...singer, speaker and actor,
song-writer with a strangely husky voice. He is well-known at home and
abroad above all for his rendering of Yidish songs. On his more recent
tours he has included chansons by Georg Kreisler, Hermann Leopoldi and
others. He has participated in radio plays, worked as Voice for
advertising and synchronisation and acted in very varying stage plays.
As an ambassador of Yiddish song art he went to many countries as such
as Poland, France, Norway, Belgium, Danmark, Sweden, Croatia, Israel,
USA and more... The songs he has written himself, and songs in Yiddish
and German can be heard on several CDs.
Karsten Troyke, born as Karsten Bertolt Sellhorn on 14 August 1960 in
East-Berlin, GDR, is a singer, actor, and speaker. He is best known as
an interpreter of Yiddish song.
Performing on stage since 1982, he studied singing as well as drama and
speaking during the 80's. His father, a manager for jazz music, had
started performing a "Jewish evening" in the 1960's, presenting Yiddish
literature translated in German, and Yiddish songs, played from records.
Later Troyke joined this performance, replacing the records with himself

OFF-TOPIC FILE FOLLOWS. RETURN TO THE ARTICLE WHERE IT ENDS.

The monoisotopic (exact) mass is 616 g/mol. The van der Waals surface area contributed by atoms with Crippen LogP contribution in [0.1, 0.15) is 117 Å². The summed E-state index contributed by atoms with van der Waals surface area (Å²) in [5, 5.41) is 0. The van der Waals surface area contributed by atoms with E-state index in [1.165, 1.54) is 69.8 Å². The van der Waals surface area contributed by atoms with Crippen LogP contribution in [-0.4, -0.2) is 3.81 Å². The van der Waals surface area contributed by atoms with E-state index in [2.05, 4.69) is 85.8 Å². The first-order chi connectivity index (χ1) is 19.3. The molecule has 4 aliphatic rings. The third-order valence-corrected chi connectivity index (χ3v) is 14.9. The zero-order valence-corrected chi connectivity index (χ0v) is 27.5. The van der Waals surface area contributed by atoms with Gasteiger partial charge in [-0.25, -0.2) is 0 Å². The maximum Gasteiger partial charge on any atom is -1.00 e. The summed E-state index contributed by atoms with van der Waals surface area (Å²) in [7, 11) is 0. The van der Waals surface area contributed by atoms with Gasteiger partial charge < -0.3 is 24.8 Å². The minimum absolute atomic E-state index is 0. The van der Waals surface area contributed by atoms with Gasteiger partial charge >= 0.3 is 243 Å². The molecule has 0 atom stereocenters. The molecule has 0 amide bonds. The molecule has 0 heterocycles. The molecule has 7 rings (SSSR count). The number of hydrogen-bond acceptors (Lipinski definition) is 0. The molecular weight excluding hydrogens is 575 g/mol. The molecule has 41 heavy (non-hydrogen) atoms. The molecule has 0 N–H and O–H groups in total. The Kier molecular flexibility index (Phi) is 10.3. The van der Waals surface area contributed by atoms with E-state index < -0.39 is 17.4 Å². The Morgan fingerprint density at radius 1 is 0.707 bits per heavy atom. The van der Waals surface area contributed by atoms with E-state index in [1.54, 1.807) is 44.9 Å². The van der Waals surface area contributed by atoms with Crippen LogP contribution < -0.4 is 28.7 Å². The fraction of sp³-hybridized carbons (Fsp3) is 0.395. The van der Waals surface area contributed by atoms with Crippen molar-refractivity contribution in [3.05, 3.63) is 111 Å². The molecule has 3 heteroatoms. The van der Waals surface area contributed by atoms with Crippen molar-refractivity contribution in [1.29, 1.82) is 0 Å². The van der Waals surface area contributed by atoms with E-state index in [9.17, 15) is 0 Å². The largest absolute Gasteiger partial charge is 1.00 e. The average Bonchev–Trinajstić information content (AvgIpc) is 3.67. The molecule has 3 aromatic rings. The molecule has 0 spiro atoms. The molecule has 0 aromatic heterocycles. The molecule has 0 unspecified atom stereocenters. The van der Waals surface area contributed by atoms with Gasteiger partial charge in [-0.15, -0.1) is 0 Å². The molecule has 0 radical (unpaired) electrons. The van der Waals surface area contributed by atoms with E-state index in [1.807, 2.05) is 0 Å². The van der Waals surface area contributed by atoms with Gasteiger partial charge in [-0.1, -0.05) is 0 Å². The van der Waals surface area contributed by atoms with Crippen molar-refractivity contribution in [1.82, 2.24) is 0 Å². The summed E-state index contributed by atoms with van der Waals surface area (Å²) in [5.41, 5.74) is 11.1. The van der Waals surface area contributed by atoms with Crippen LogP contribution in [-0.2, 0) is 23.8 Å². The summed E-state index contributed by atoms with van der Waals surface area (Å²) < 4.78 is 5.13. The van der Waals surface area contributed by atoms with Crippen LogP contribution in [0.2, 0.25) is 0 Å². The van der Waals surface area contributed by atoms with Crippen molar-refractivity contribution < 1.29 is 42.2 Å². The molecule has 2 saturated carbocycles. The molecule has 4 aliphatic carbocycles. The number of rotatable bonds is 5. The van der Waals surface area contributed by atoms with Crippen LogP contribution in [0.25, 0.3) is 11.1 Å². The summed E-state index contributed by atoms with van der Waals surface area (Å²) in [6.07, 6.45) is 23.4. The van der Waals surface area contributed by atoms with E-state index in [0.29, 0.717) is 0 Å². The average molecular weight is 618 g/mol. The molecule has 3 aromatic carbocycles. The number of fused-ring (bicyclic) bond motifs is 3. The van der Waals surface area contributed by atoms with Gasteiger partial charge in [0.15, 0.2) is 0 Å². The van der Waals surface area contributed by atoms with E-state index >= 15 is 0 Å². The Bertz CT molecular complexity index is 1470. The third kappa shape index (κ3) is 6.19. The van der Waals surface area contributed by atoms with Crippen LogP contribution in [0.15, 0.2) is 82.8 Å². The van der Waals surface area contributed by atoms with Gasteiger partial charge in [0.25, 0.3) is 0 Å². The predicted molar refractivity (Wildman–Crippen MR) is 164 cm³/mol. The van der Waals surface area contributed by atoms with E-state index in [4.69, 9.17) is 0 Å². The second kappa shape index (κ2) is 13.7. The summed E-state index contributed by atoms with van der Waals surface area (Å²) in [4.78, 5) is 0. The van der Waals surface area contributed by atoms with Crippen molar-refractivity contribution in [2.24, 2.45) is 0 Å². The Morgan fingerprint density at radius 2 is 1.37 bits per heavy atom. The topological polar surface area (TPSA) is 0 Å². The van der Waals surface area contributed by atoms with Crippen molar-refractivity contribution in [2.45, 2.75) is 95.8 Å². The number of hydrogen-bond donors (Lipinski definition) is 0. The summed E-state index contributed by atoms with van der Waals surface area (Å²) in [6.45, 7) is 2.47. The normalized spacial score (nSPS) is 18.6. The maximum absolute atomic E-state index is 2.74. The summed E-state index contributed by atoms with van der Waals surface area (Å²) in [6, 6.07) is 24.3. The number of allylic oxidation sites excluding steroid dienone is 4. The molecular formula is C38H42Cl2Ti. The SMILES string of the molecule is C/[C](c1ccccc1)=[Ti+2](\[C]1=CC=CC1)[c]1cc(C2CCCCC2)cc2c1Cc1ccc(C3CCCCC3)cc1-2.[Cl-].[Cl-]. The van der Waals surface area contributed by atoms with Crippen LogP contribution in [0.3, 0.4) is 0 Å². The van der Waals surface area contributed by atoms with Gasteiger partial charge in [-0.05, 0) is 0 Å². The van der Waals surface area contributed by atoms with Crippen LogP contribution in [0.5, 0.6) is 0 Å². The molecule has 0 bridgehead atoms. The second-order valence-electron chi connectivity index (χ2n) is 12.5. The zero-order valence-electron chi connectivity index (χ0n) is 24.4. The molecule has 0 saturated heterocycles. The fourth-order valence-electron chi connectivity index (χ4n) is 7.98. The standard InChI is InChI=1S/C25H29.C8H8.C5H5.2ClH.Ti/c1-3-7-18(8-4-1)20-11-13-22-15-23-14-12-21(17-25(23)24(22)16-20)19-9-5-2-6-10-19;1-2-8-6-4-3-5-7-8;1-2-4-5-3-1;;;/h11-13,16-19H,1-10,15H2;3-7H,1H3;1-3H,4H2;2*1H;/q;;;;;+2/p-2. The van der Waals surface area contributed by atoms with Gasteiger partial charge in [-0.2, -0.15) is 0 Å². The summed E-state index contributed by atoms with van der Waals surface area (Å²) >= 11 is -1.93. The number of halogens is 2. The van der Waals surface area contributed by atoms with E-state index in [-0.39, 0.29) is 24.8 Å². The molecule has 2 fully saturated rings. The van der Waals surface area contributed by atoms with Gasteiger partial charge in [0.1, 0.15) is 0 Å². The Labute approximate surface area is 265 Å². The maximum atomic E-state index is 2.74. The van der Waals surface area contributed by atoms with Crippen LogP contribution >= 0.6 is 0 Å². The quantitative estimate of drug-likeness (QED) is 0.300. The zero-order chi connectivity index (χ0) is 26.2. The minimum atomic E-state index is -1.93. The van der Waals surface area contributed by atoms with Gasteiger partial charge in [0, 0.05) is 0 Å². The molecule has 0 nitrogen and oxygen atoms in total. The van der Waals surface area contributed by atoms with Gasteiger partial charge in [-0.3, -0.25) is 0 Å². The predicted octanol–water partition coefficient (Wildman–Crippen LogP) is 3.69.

singing Yiddish folksongs.
After the Berlin wall fell, he worked in a Berlin theatre doing Musicals
in Yiddish. Troyke participated in radio plays, worked as a voice actor
(dubbing), and recorded several albums with songs in German, and albums
in Yiddish too.
As a singer, his album Yiddish Anders (1992) received the price of
German record critics. Jidische Vergessene Lieder (1997) contained
previously unpublished songs of Sara Bialas Tenenberg, who since 1987
became his mentor for the Yiddish language. Sara, originally from
Czestochowa, Poland, and her sons do speak Yiddish till today with him,
and Troyke became one of the last singers with that accent of the old
During the raise of the "Klezmer-Boom" in Europe and Germany in the
90's, he became very well-known in that scene, allthough he never played
Klezmer. His work contains Yiddish shlagers, theatre songs, Yiddish
swing and jazz, and, especially in the last 10 years, "Tango oyf Yiddish".
Both sides of his parents were communists, the non-Jewish family of his
mother since 1914. His father came from the Jewish-German family Nathan
in Hamburg, assimilated, and they bought "Arian papers" after 1933, that
prevented a part of the family from persecution.
So in the differences between Jewish and non-Jewish reception of Jewish
music in Germany Troyke stood aside going his own way without religion,
without feelings of guilt, but focused on Jewish culture.
In 2006 two documentaries, Yiddish Soul and Concert Yiddish Soul,
featured Troyke, Shura Lipovsky, Myriam Fuks and The KlezRoym.
Troyke gives workshops on interpretation of Yiddish songs and teaches
rare songs from his collection. He was guest professor at the Jewish
Music Institute of SOAS London, at Carleton College Northfield
(Minnesota) and at least for the summer school of Centre Medem, Paris.